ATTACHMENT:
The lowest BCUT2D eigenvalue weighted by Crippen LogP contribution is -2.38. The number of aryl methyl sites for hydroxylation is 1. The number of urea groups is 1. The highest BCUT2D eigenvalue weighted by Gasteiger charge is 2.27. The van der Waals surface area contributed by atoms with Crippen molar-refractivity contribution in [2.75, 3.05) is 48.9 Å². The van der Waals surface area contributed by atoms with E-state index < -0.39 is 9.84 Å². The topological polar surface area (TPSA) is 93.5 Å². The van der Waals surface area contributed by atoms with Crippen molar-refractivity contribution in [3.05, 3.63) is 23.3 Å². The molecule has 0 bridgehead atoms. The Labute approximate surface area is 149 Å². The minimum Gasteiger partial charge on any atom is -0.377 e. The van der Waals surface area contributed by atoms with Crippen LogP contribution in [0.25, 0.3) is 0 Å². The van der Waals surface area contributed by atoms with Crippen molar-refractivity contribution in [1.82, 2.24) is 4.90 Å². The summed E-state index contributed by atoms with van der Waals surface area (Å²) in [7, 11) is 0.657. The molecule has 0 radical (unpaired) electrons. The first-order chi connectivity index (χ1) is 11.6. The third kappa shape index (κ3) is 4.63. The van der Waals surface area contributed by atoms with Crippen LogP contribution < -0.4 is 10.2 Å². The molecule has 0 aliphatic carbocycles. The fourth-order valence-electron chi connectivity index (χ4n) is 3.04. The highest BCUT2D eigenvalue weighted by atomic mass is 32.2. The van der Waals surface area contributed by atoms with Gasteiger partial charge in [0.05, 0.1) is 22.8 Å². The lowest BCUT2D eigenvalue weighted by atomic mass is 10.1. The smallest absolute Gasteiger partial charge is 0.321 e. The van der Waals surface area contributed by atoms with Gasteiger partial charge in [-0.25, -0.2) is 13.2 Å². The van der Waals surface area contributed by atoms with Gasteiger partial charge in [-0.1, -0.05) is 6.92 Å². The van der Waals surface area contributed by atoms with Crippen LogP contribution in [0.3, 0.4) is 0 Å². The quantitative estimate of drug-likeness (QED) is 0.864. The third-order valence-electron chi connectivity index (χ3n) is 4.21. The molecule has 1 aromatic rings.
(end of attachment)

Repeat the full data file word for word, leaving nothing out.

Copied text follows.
The lowest BCUT2D eigenvalue weighted by Crippen LogP contribution is -2.38. The number of aryl methyl sites for hydroxylation is 1. The number of urea groups is 1. The highest BCUT2D eigenvalue weighted by Gasteiger charge is 2.27. The van der Waals surface area contributed by atoms with Crippen molar-refractivity contribution in [2.75, 3.05) is 48.9 Å². The van der Waals surface area contributed by atoms with E-state index < -0.39 is 9.84 Å². The topological polar surface area (TPSA) is 93.5 Å². The van der Waals surface area contributed by atoms with Crippen molar-refractivity contribution in [3.05, 3.63) is 23.3 Å². The molecule has 0 bridgehead atoms. The Labute approximate surface area is 149 Å². The minimum Gasteiger partial charge on any atom is -0.377 e. The van der Waals surface area contributed by atoms with Crippen LogP contribution in [0.25, 0.3) is 0 Å². The van der Waals surface area contributed by atoms with Crippen molar-refractivity contribution in [1.82, 2.24) is 4.90 Å². The summed E-state index contributed by atoms with van der Waals surface area (Å²) in [7, 11) is 0.657. The molecule has 0 radical (unpaired) electrons. The first-order chi connectivity index (χ1) is 11.6. The third kappa shape index (κ3) is 4.63. The van der Waals surface area contributed by atoms with Crippen LogP contribution < -0.4 is 10.2 Å². The molecule has 0 aliphatic carbocycles. The fourth-order valence-electron chi connectivity index (χ4n) is 3.04. The highest BCUT2D eigenvalue weighted by atomic mass is 32.2. The van der Waals surface area contributed by atoms with Gasteiger partial charge in [0.05, 0.1) is 22.8 Å². The lowest BCUT2D eigenvalue weighted by atomic mass is 10.1. The smallest absolute Gasteiger partial charge is 0.321 e. The van der Waals surface area contributed by atoms with Gasteiger partial charge in [-0.25, -0.2) is 13.2 Å². The van der Waals surface area contributed by atoms with Gasteiger partial charge in [-0.1, -0.05) is 6.92 Å². The van der Waals surface area contributed by atoms with Crippen LogP contribution in [0.3, 0.4) is 0 Å². The quantitative estimate of drug-likeness (QED) is 0.864. The third-order valence-electron chi connectivity index (χ3n) is 4.21. The molecule has 1 aromatic rings.